The term “bad boy of rock” has been lauded on everyone from Mick Jagger to Billy Idol to Gene Simmons but only one bad boy of rock may have actually lived the life: Warren Zevon. Zevon was a genius lyricist whose biggest hit in the ’70s concerned a disturbed young man who performed a series of unspeakable acts on women. Mainstream success eluded him throughout most of his career, but his dark lyrics about the undesirables in his imagination earned him acclaim and admiration from many of history’s top songwriters including Bob Dylan and Bruce Springsteen. David Letterman was a rabid fan, and Zevon even once remarked that the talk show host was the “best friend” has music ever had. Zevon’s life and career was tragically cut short in 2003 just as mainstream acceptance and respect had finally found its way to him. With that, these are ten of my favorite Zevon songs
Carmelita (from Warren Zevon)
1976’s Warren Zevon is not, in fact, Warren Zevon’s first album. His first, Wanted Dead or Alive was released in 1969 but did very little in kick-starting the songwriter’s career. Except for one song, “She Quit Me” which wound up on the Midnight Cowboy soundtrack, Wanted made very little splash though it did feature a classic Zevon tune, “A Bullet For Ramona” which set the tone for the rest of his career. His 1976 release, Warren Zevon was a bit more refined and even featured some heavy-hitting backup from Stevie Nicks and Lindsay Buckingham who appear on the album. Not to mention this song, “Carmelita”, written by Zevon features Eagles member Glenn Frey on guitar. It’s the perfect song to pair with Bob Dylan’s “Romance In Durango” which was released the same year. “Carmelita” wasn’t a huge hit for Zevon but did become a hit for Linda Ronstadt in 1977. Maybe the lyric “I’m all strung out on heroin on the outskirts of town,” just sounded nicer sung by her.
Excitable Boy (From Excitable Boy)
According to Crystal Zevon in her book I’ll Sleep When I’m Dead: The Dirty Life and Times of Warren Zevon, this song came about over the course of two evenings where a pot roast (Warren’s favourite dish) was served in the Zevon kitchen. Warren, dressed in a white button-up dress shirt, walked into their kitchen one evening where the freshly cooked pot roast lay on the counter. He then grabbed a fistful of the roast, hopped up on the counter, ripped open his shirt and proceeded to rub the roast over his chest. After that display, Warren (along with co-writer LeRoy P. Marinell) wrote this song. Excitable boy indeed! Listen carefully and you’ll hear Jennifer Warnes and Linda Ronstadt “Wha-ooing” along to Jim Horn’s saxophone.
Werewolves of London (From Excitable Boy)
Zevon was hanging out with Phil Everly of The Everly Brothers when they caught an old movie from 1930 on TV one night called Werewolf of London. From there, Zevon wanted to pay homage to that movie while also creating a song which would fit into the late ’70s disco era. The resulting song “Werewolves of London” was written by Zevon, Roy Marinell and Waddy Wachtel. Drummer Eddie Ponder began the song with his “bum-bum-bum” intro which blended its way along with that now-classic Zevon piano riff. It took a while for the song to be revered as the classic it now is. When Martin Scorsese used the song for a crucial scene in his Tom Cruise hit The Color of Money in 1986, it introduced the song and Zevon to a new audience. To this day, this song along with Michael Jackson’s “Thriller” is one of the most requested and played radio tunes during Halloween. Warren Zevon and Michael Jackson–what a pair!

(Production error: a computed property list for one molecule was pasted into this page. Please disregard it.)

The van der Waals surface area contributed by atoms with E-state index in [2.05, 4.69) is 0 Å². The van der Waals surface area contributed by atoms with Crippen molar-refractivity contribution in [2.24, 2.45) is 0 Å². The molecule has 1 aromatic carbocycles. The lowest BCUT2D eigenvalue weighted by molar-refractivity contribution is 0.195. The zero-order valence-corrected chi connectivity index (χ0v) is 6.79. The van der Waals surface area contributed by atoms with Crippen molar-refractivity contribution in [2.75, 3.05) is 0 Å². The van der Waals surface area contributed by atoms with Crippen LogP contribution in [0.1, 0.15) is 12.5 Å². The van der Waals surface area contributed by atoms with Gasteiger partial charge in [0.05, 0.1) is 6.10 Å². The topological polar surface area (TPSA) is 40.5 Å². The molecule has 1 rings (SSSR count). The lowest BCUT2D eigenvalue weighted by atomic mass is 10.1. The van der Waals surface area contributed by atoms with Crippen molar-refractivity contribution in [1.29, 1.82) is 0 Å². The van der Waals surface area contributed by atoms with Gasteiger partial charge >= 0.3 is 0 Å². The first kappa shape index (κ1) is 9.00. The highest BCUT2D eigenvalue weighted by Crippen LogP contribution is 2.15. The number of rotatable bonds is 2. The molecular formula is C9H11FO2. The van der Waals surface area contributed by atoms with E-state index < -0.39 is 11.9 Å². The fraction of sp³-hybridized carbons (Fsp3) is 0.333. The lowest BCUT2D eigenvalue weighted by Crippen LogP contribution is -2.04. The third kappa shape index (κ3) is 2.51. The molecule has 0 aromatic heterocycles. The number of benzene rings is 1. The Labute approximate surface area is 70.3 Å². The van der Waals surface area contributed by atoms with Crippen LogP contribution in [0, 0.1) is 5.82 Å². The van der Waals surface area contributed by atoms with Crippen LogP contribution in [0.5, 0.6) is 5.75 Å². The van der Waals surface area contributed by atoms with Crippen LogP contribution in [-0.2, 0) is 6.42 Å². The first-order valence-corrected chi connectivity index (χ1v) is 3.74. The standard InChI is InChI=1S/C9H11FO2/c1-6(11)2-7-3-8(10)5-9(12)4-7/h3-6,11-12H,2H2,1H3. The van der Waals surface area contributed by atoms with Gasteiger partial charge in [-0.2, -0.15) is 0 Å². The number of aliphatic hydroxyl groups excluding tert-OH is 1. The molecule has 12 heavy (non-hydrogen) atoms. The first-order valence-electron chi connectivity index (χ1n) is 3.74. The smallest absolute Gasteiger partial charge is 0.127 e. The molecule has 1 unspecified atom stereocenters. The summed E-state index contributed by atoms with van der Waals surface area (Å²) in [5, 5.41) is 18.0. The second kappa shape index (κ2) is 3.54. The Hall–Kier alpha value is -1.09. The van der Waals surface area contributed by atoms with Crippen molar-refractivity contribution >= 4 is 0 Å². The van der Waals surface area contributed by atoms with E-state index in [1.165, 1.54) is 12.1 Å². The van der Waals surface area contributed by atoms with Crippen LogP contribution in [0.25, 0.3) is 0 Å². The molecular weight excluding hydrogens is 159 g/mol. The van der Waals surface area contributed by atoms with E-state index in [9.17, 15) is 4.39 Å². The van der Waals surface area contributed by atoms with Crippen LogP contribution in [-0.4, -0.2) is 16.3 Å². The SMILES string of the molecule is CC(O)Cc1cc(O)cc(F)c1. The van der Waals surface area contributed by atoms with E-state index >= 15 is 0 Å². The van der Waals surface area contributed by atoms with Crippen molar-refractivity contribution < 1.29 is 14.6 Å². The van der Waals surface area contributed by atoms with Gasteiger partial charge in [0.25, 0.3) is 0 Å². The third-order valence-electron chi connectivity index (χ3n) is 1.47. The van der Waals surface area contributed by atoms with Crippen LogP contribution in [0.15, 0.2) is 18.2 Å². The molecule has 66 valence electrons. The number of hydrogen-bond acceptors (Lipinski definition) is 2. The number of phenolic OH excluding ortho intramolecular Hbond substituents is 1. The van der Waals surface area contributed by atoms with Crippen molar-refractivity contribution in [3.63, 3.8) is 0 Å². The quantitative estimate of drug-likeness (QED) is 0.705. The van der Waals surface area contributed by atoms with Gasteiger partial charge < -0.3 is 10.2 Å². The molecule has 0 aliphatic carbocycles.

Jeannie Needs a Shooter (from Bad Luck Streak In Dancing School)
Producer Jon Landau had met Zevon through Jackson Browne in the mid-’70s, and Landau was, of course, manager to another rising star, one named Bruce Springsteen who was an admitted admirer of Zevon’s. Their song-writing collaboration is “Jeannie Needs a Shooter“ —an ode to old west outlaws straight out of a Sergio Leone movie. Originally titled “Janey Needs a Shooter” in Springsteen’s original, Zevon changed the named of the narrator’s affection to Jeannie. Warren is the outlaw who falls for and marries a woman named Jeannie, but her father is not happy with this union and enacts his revenge during a nighttime ambush. Many of Zevon’s favourite subjects are touched upon in this song: guns, lawlessness, the west and love that goes wrong. After Zevon’s majestic version, Springsteen never released his own version as he felt Zevon’s was perfect as was.
Ain’t That Pretty At All (from The Envoy)
Many of Zevon’s songs during the late ’70s into the early ’80s were not what you would call love songs. In fact, many were about what comes after love—namely hurt and pain. This song featured a confrontational narrator raging against art and creating and that those things are not always all cracked up to be. This track, which is driven by a slamming drum and heavy-synth with a snarling Zevon vowing to “hurl himself against the wall,” came out a decade before angst rockers of the early ’90s found an audience. It just goes to show that perhaps, Zevon was way ahead of his time. Unfortunately, audiences weren’t receptive at the time and it would be five years before Zevon released more music. Still, “Ain’t That Pretty At All” is the closest to punk-rock Zevon has ever come, and if any song of his needs to find a new audience in 2020, this is the one.
Even a Dog Can Shake Hands (from Sentimental Hygiene)